Should Designers Pay the Price? A Look at Contributory Trademark Infringement as It Relates to Different Outcomes of Internet Auction Site Litigation in the United States and France
Haynes, Rebecca M., Ave Maria Law Review
They fill the streets of New York and Los Angeles; hundreds line the Las Vegas strip--counterfeit goods that is. Not only do counterfeit handbags, sunglasses, and jewelry now line the sidewalks of big cities, but the items are also invading smaller communities. A local headline just before one of the largest shopping days of the year read, "$650k Worth of Fake Goods Seized at Knoxville Malls." (1) The local police seized fake handbags, sunglasses, designer cell phone cases, and jewelry when they executed search warrants at the ten retail outlets just before Black Friday. (2) The counterfeiting problem does not stop with street vendors and malls. The largest shopping mall in the world is the Internet, and it provides customers with thousands of different items daily. Among these hot buys found on the Internet are "knock-offs." One estimate for 2006 "posits that 14 percent--or $84 billion--of [the] year's $624 billion global counterfeit trade was derived from Internet sales." (3) As more and more counterfeits reach more and more Americans, what are Congress and the judicial system doing to stop it?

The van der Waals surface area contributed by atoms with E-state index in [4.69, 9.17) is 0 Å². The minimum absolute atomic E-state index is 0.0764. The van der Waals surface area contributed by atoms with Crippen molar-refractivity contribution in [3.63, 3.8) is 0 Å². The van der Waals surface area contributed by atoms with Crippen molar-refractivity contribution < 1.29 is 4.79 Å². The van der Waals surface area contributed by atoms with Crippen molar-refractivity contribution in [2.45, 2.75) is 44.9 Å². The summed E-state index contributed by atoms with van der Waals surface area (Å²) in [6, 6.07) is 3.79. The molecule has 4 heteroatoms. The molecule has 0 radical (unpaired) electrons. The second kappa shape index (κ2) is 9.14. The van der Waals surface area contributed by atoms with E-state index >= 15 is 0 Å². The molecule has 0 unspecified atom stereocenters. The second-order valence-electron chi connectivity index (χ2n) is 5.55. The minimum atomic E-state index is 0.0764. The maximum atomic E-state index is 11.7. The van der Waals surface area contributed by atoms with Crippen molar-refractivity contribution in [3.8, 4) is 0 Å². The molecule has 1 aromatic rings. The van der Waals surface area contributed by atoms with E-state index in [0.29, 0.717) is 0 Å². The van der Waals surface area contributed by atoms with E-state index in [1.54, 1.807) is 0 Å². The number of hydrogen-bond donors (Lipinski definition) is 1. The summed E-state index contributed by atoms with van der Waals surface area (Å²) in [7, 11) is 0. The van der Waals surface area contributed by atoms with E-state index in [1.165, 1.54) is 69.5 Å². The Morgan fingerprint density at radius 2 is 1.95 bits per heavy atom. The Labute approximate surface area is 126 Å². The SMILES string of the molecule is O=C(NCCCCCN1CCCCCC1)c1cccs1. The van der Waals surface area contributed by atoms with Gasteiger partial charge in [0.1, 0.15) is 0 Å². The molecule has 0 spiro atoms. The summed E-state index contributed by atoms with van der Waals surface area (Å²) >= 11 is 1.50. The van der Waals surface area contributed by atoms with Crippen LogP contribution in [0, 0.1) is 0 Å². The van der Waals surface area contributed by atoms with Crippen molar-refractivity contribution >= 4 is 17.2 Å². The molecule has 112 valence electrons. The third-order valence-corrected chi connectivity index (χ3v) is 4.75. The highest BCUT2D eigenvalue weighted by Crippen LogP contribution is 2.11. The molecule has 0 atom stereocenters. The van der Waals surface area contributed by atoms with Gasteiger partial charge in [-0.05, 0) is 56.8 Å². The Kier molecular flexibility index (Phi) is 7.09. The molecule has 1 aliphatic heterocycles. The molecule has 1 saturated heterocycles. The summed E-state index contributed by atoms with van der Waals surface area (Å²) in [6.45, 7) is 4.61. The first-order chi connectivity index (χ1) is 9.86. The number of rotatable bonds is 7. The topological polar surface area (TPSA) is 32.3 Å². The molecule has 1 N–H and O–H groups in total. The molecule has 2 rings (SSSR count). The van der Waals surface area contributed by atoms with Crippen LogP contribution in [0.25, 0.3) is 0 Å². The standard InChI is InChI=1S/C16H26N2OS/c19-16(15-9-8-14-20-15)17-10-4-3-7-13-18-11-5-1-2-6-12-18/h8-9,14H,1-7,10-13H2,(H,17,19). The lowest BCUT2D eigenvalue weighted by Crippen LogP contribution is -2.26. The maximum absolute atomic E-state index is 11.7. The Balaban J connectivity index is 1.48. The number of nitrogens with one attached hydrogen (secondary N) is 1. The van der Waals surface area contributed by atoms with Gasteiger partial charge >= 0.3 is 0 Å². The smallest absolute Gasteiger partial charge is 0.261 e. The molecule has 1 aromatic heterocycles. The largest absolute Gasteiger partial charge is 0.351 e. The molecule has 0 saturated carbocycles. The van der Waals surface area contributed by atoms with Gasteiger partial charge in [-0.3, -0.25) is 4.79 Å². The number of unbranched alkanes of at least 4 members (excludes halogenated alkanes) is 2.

The Internet has provided a large marketplace for buyers and sellers of both real and counterfeit items, and as a result, the legal standards for contributory trademark infringement have been playing catch-up over the past twenty years. The problems associated with the trade and trafficking of these counterfeits are not found simply in the United States; courts around the world are struggling to control the problem. As designers and elite trademark owners fight an uphill battle in the United States, they are finding help in other jurisdictions. The French courts seem ready to come to the rescue of these top name-brand designers after the Commercial Court of Paris handed LMVH Moet Hennessy Louis Vuitton SA ("Louis Vuitton") a twenty-million euro verdict against eBay after eBay was found liable for selling fake Louis Vuitton merchandise. (4) Under similar circumstances, Tiffany sued eBay in the Southern District of New York only to be left with a cold verdict. (5) This begs the question as to why the courts in France are coming to the rescue of trademark owners who file suit in their jurisdiction while courts in the United States will not give the same relief.